Three (3) non-registrable IP rights (in Australia) that impact on software development include:
- Trade secrets; and
- Confidential information.
Copyright is a suite of rights, referred to in the Copyright Act 1968 (Cth)
, which is intended to protect the expression of an idea such as literary works, films, music, pieces of arts and computer software. Where copyright subsists it prevents other parties from reproducing that work. Copyright automatically protects the results of the owner's skill and effort in producing and recording the work in a material form.
Copyright provides the owner with certain rights including the right to publish, present or performs the works, adapt them or grant a right to use them to some other person. The classes of copyright which usually apply to IT projects include:
Section 10 of the Copyright Act 1968 (Cth)
provides that the term â€˜literary work' includes tables, compilations, figures and symbols expressed in words, as well as computer programs whether or not they are compiled. Literary works can be as little as paragraphs of text written for a website to entire books.
Because there are usually many individuals involved in innovation projects it's usual to have to â€˜trace the chain of custody' (as we refer to it) to establish that the respective IP right vests where they should. One of the most overlooked aspects in this regard is failure to recognise the contractors that are engaged to produce artistic works and computer code own the IP unless it is expressly assigned in writing.
In simple terms, a trade secret is any secret commercial information that provides one business with an advantage over another. For example, trade secrets have been used by Coca-Cola for decades to ensure that its formula remains secret.
Despite the lack of a settled, legal definition of a "trade secret", their value is recognised both at law, and in equity. At law, restraints of trade can be legitimately used in order to prevent the disclosure of trade secrets, or to prevent the use of trade secrets by employees in any subsequent business or employment. Trade secrets are protected in equity by way of an action for breach of confidence even in the absence of contractual agreements restraining their use. Whilst its unusual, trade secrets can arise in software development projects.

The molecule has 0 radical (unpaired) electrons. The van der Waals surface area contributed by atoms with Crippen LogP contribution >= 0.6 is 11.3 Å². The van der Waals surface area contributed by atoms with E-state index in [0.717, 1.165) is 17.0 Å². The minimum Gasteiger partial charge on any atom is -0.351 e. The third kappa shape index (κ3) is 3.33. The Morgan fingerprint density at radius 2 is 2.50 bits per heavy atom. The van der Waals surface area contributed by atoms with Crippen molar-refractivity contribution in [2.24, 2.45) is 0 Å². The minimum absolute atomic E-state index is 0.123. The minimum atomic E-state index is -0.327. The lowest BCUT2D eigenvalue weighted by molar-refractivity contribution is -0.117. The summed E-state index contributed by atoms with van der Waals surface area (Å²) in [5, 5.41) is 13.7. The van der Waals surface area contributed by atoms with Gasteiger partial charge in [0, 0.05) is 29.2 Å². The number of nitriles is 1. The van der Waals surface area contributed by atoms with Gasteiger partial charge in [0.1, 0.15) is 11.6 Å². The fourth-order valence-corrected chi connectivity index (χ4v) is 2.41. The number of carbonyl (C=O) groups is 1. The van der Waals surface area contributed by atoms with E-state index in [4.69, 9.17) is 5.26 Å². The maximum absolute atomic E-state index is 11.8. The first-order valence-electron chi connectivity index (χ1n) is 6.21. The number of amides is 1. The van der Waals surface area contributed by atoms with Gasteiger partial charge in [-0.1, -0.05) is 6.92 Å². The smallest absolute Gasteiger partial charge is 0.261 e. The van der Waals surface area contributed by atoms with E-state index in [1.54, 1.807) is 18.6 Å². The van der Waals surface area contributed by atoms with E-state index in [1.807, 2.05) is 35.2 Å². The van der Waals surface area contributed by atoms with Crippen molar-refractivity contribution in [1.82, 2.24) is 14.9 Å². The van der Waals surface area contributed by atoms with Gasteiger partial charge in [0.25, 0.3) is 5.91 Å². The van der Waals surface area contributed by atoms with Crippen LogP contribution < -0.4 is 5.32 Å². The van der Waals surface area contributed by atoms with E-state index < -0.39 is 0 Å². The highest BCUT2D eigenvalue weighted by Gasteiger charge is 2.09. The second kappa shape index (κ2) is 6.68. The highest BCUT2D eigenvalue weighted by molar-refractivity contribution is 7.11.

When a party usually referred to as the (Discloser) communicates the information to another generally referred to as the (Recipient) it is considered confidential if that information:
For information to be confidential, it must not be public property, in the public domain, or common knowledge. Ultimately, there are no formal standards in which information must adhere to in order to be confidential. Different types of information may be subject to different requirements. In regard to information disclosed in person, whether a court will protect personal confidences depends on:
Perhaps the biggest myth that needs to be debunked in this area is that "Confidentiality agreements aren't worth the paper they are written on". This is just not true, provided of course that their terms are carefully and professionally drafted.
Identifying, registering, monitoring and enforcing your organisation's intellectual property rights is an essential part of any business strategy. Intellectual property rights should not be ignored. Whether it is a result of research and development, your marketing efforts or the fruits of your intellectual endeavours, executives and entrepreneurs must turn their mind to ensuring the appropriate protections are in place and act swiftly when infringements are discovered.
If you need assistance identifying, managing or protecting your intellectual property rights please telephone me for an obligation free and confidential discussion.
This article is not legal advice. It is general comment only. You are instructed not to rely on the commentary unless you have consulted one of our Lawyers to ascertain how the law applies to your particular circumstances.